It should take two months to reach a moderate fitness level. Noticeable signs that you’re fitter include less recovery time during exercise and a healthy resting heart rate. The time it takes also depends on the intensity of your workouts.

Is 90 days enough to get fit?

Yes, you can get fit in 90 days with consistent exercise. Even after 6 weeks, you’ll have a lower heart rate and more energy. Everyone is different, so it may take longer to see results.

How many days a week should I work out to get in shape?

You must exercise 3–5 times a week to get in shape. It’s also important to have rest days to ensure you don’t experience burnout – physical and mental exhaustion that decreases your energy levels. If you haven’t exercised before, start working out three times a week and increase the amount gradually.

How long does it take to see results from working out?

Some people may see results in 2–4 weeks. Others don’t feel stronger until the eight-week mark. Your progress is unique, so focus on consistency and motivation when exercising.

A Word From an MD

Climbing up the fitness ladder can be challenging. However, it’s possible to reach your goals with time and dedication.

To live a healthier lifestyle, you must avoid restrictive diets and focus on sustainable workout programs, balanced dieting, and enjoyable exercises. Research suggests that finding an exercise you enjoy will improve consistency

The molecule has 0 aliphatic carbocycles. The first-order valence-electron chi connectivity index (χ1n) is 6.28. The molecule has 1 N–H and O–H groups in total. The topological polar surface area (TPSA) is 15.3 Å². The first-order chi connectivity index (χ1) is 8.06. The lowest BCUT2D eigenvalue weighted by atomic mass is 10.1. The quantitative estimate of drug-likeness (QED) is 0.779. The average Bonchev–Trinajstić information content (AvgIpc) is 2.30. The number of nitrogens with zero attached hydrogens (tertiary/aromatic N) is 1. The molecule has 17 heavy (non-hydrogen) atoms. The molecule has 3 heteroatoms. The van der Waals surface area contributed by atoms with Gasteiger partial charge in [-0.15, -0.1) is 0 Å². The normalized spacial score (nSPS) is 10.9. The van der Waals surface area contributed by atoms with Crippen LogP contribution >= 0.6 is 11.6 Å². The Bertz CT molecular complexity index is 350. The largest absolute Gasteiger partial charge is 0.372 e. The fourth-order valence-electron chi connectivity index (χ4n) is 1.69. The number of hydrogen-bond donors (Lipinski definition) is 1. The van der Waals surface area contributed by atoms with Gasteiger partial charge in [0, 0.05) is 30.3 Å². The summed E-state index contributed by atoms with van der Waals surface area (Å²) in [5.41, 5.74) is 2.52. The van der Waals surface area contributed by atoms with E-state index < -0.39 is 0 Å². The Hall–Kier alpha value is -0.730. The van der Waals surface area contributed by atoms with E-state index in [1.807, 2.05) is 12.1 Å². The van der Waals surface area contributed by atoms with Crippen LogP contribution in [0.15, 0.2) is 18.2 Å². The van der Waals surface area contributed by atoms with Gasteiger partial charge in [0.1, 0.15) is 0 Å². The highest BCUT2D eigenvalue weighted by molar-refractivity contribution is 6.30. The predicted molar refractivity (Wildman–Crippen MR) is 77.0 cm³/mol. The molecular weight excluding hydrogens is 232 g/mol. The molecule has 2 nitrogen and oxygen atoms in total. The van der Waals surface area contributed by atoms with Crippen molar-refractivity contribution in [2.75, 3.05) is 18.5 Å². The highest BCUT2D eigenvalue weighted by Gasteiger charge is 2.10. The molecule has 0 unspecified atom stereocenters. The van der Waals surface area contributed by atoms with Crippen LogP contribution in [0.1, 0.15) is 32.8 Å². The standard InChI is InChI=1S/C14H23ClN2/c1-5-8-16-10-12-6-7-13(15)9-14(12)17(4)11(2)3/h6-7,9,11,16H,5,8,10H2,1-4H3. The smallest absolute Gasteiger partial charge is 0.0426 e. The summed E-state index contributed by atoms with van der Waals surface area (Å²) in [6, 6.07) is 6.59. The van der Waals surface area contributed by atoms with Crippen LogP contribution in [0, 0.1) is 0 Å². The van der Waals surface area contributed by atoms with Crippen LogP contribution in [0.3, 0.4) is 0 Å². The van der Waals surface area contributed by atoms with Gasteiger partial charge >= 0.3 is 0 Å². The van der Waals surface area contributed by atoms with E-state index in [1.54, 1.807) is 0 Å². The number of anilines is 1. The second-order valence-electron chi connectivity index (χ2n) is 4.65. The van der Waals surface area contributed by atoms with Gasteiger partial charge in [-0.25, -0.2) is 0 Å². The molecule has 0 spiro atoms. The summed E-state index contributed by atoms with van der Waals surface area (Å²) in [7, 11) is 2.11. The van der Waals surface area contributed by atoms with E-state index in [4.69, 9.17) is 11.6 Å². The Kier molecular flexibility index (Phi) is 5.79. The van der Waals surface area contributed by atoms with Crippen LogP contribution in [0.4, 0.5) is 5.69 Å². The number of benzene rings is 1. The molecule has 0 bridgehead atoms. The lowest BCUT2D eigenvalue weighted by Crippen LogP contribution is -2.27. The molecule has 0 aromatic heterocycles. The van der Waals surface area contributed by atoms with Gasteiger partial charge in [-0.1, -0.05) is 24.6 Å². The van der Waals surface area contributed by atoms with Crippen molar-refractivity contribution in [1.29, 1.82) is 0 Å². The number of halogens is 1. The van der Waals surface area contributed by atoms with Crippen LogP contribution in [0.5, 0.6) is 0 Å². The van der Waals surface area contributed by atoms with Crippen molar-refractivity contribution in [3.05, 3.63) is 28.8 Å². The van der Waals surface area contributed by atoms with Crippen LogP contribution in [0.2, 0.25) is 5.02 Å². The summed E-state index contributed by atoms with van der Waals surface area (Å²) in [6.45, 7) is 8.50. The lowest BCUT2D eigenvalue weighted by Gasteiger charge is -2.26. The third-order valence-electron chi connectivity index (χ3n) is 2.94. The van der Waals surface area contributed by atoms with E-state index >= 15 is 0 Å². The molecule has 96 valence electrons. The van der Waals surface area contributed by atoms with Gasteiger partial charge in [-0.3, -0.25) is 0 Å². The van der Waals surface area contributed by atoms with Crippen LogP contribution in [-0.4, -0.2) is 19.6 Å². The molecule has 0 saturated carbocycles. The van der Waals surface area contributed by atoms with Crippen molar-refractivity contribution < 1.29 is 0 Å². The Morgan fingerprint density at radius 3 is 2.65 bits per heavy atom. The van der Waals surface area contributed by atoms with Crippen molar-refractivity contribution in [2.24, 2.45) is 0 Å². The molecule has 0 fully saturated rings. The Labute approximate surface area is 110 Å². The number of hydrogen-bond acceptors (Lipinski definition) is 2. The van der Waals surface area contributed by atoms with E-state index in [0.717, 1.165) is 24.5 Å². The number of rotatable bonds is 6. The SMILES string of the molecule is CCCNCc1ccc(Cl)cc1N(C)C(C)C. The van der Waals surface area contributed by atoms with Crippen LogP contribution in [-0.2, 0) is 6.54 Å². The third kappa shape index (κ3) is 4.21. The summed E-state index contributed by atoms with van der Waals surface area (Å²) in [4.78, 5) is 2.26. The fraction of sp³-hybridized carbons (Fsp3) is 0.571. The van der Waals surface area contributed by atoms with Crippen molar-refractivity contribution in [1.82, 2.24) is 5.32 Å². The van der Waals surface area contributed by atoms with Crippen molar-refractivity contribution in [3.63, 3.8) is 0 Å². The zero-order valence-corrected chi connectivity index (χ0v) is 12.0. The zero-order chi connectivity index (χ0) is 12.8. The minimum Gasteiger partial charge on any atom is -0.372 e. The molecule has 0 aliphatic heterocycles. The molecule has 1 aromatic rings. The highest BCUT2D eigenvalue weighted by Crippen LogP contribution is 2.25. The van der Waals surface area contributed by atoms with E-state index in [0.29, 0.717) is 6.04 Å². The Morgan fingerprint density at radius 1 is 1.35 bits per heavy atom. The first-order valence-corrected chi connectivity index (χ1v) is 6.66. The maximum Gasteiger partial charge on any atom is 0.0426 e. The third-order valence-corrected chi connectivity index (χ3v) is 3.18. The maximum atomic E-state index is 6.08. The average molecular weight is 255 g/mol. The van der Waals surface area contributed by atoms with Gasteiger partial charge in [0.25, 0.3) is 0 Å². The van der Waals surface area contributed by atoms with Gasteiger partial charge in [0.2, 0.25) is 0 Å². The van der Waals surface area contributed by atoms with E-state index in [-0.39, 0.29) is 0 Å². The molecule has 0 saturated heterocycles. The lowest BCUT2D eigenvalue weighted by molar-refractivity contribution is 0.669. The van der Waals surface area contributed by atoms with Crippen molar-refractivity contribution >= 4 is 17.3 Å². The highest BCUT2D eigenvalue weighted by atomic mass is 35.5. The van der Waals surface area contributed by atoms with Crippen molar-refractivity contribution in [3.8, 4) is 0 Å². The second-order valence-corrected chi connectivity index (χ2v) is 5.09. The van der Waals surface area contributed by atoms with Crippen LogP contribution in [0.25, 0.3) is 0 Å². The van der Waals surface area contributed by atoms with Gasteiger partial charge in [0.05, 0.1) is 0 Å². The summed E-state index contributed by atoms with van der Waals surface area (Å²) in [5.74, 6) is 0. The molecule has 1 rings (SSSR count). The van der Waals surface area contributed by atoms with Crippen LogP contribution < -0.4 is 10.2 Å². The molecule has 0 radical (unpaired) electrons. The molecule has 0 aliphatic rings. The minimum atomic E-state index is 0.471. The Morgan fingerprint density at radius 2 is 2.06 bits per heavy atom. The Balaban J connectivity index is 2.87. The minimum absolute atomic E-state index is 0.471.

Build a nutritious meal plan to fuel your body too. Many people forget about their diets when improving their fitness progress. So, plan nutrient-dense meals that contain fresh fruits, green veggies, whole grains, seafood, and unprocessed lean meat. The same goes for drinking water every day – if you struggle to drink enough fluids, add mint

Starting your fitness journey can be overwhelming. With the help of a personal trainer or dietitian, you can create the perfect plan for getting stronger and healthier.


The average time it takes to get in shape is 6–8 weeks. You should undergo resistance training, lift weights safely, and perform regular cardio to increase your fitness level. Everyone has unique goals, so don’t rely on this specific timeline.  

For more guidance, speak to a personal trainer or registered dietitian.

Written by
Anahit Harutyunyan, MD

Anahit Harutyunyan is an MD in Anaesthesiology and Intensive Care. She also has a second specialty as a Medical specialist in Physiatry. Anahit has work experience in different clinics as ICU Doctor and Medical Doctor in Yerevan and Gyumri Ambulance Stations. She also worked in the therapeutic department during covid and has morning consultations in Nor Med private clinic.

how long does it take to get in shape